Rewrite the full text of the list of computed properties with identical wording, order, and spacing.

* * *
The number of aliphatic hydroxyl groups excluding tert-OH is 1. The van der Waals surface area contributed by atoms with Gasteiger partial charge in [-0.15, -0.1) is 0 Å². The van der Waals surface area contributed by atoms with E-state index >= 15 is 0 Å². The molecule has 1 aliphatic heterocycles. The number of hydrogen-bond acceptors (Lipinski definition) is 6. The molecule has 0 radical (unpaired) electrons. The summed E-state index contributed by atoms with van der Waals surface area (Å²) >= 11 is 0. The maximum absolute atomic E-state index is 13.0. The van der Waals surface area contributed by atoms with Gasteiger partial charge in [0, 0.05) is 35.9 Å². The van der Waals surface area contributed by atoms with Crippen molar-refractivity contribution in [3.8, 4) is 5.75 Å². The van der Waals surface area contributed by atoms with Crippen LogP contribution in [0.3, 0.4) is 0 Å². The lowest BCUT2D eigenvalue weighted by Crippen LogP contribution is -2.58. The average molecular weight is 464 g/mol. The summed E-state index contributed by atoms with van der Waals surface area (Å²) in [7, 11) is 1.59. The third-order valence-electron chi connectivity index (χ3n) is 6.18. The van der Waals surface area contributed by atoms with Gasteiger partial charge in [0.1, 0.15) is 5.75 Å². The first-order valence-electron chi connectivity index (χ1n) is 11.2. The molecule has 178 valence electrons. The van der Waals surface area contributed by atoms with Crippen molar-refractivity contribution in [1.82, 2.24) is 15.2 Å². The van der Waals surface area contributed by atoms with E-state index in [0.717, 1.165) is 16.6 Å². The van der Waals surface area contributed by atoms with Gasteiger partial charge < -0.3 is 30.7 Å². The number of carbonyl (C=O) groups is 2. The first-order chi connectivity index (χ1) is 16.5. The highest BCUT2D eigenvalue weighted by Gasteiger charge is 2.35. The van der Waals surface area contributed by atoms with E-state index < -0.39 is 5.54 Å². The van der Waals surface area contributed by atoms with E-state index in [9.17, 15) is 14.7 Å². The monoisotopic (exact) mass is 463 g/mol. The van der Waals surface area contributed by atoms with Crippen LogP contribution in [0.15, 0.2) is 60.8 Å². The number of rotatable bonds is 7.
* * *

The number of aliphatic hydroxyl groups excluding tert-OH is 1. The van der Waals surface area contributed by atoms with Gasteiger partial charge in [-0.15, -0.1) is 0 Å². The van der Waals surface area contributed by atoms with E-state index >= 15 is 0 Å². The molecule has 1 aliphatic heterocycles. The number of hydrogen-bond acceptors (Lipinski definition) is 6. The molecule has 0 radical (unpaired) electrons. The summed E-state index contributed by atoms with van der Waals surface area (Å²) >= 11 is 0. The maximum absolute atomic E-state index is 13.0. The van der Waals surface area contributed by atoms with Gasteiger partial charge in [0, 0.05) is 35.9 Å². The van der Waals surface area contributed by atoms with Crippen molar-refractivity contribution in [3.8, 4) is 5.75 Å². The van der Waals surface area contributed by atoms with Crippen LogP contribution in [0.3, 0.4) is 0 Å². The lowest BCUT2D eigenvalue weighted by Crippen LogP contribution is -2.58. The average molecular weight is 464 g/mol. The summed E-state index contributed by atoms with van der Waals surface area (Å²) in [7, 11) is 1.59. The third-order valence-electron chi connectivity index (χ3n) is 6.18. The van der Waals surface area contributed by atoms with Gasteiger partial charge in [0.1, 0.15) is 5.75 Å². The first-order valence-electron chi connectivity index (χ1n) is 11.2. The molecule has 178 valence electrons. The van der Waals surface area contributed by atoms with Crippen molar-refractivity contribution in [1.82, 2.24) is 15.2 Å². The van der Waals surface area contributed by atoms with E-state index in [0.717, 1.165) is 16.6 Å². The van der Waals surface area contributed by atoms with Gasteiger partial charge < -0.3 is 30.7 Å². The number of carbonyl (C=O) groups is 2. The first-order chi connectivity index (χ1) is 16.5. The highest BCUT2D eigenvalue weighted by Gasteiger charge is 2.35. The van der Waals surface area contributed by atoms with E-state index < -0.39 is 5.54 Å². The van der Waals surface area contributed by atoms with E-state index in [9.17, 15) is 14.7 Å². The monoisotopic (exact) mass is 463 g/mol. The van der Waals surface area contributed by atoms with Crippen LogP contribution in [0.15, 0.2) is 60.8 Å². The number of rotatable bonds is 7.